In 1982, during one of my visits to Stony Brook, Professor Joe LoPiccolo made a videotape of my techniques in treating vaginismus. He had arranged for a female 'pseudo-patient' to be the subject upon whom to demonstrate my sexological examination and then management of vaginismus. Apart from the two of us, only Joe was in the room videotaping the session with a live feed going into their conference room where the faculty was assembled. Subsequently the three of us joined the faculty for discussion. I mention all of this because in 1986 during my time as President of the Australian Society of Sex Educators Researchers and Therapists (ASSERT), we had a very unfortunate, much-publicised incident where a GP member of ours was indulging in sexual contact with patients at his practice. He was bringing them to orgasm by hand or exploring if they had a G-spot, among other things, in order to help 'treat their infertility'. He claimed that what he was doing was in keeping with ASSERT's guidelines for a sexological examination, which was untrue - we didn't even have any official guidelines. I was subpoenaed as President and I produced this videotape showing what constituted a proper, ethical sexological examination. This videotape is now enshrined as reference evidence with the NSW Health Department and with the medical defence union involved. He was struck off the Medical Register.
With this kind of background in my post-graduate years, it is clear to me why I would be attracted to Psychosomatic Obstetrics and Gynaecology. I absorbed those concepts well known to psychotherapists, but absent from our mainstream specialist medical literature. To this day I am also still actively involved in obstetrics. I graduated at a time of major change in my specialty. Childbirth was no longer the dangerous pursuit it once genuinely used to be for mothers and babies. I met the new gurus such as the late Frédéric LeBoyer, Sheila Kitzinger and Michel Odent who showed us there was an effective, far gentler, less-invasive way to go. I was one of the pioneers in this country of what became known as 'Gentle Birth', with minimal interference where possible. I was also one of the pioneers of Birth Centres, helping to open the nation's first, again at Crown Street Hospital.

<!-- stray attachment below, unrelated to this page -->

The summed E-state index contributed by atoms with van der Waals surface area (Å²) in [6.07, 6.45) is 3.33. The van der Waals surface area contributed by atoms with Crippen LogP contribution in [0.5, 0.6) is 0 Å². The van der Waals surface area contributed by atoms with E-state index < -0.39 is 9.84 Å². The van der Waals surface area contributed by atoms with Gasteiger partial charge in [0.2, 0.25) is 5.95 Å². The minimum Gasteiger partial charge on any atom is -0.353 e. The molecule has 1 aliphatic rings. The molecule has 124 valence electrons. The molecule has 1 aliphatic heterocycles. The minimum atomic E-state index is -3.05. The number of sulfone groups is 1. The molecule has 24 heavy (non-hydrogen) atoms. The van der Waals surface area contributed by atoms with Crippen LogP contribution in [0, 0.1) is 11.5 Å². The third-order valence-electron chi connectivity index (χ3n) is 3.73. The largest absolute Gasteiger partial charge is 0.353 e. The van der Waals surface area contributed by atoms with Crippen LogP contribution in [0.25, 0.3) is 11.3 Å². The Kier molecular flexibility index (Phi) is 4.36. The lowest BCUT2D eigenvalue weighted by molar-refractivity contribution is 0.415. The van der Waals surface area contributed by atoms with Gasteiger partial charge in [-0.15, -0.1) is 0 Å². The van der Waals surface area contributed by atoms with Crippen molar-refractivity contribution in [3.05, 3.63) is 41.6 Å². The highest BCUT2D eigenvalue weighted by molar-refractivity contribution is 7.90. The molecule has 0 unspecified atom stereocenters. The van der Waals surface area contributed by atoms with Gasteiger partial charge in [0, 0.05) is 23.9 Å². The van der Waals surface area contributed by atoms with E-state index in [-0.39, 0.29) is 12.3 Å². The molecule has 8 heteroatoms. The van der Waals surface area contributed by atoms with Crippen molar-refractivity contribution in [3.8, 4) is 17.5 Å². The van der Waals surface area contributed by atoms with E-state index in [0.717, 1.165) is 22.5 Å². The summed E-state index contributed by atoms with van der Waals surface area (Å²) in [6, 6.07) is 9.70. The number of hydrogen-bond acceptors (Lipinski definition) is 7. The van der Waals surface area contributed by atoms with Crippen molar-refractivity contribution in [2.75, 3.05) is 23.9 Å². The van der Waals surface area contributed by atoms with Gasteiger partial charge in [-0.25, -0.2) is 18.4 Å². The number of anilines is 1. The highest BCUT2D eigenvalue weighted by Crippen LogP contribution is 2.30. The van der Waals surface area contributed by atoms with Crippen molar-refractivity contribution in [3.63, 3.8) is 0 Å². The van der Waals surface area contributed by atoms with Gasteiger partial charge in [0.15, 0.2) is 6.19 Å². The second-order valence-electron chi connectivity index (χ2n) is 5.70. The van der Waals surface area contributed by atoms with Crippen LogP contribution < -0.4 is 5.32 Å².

I have always contended that since, unlike any other doctors, we obstetricians and gynaecologists are responsible for managing problems associated with every major 'rite of passage' of women, ranging from childhood through adolescence, 'marriage', pregnancy up to the menopause and beyond how can the 'primary approach' to the management of such problems be with the knife or a 'magic bullet'?
I have acquired two mantras in my life:
(A) Some men see things as they are and ask, 'Why?'
I dream things that never were and ask, 'Why not?'
(George Bernard Shaw, Man and Superman II)
(B) There are no problems, only solutions. (Jules Black)
Women's Hospital, Crown Street
Image courtesy of the
of New South Wales, ID 00917.
Wedding of an Aztec couple with
garments symbolically tied together,
c.1550. From: Tannahill, R. (1992).
Sex in history, rev. ed.,
Scarborough House, U.S., p. 281.
A mock board game depicting
the mating rituals at a party.
From: Aiken, B., Herridge, B. & Rowe, C. (1982). How to do sex properly, Muller, London, pp. 38-39.
Cover of: Royal Commission
on Human Relationships:
Final Report: Vol. 1, (1977),
Cover of: Brasch, R. (1973).
How did sex begin?
Angus & Robertson, Sydney.
Cover of: Jules Black's
Body Talk: An A-Z Guide to
Women's Health (1999),
Synergy Books International.
Cover of: Nancy Friday's
Women on Top (1992).
Random House, Sydney.
Cover of: Borras-Valls, J.J. &
Perez-Conchillo, M. (eds.) (1997).
Sexuality and human rights:
proceedings of the 13th world
congress of sexology, Valencia,
Spain, 25-29 June 1997,
Periodista Badia, Valencia.
Cover of: Hines, M. (2004).
Brain gender, Oxford University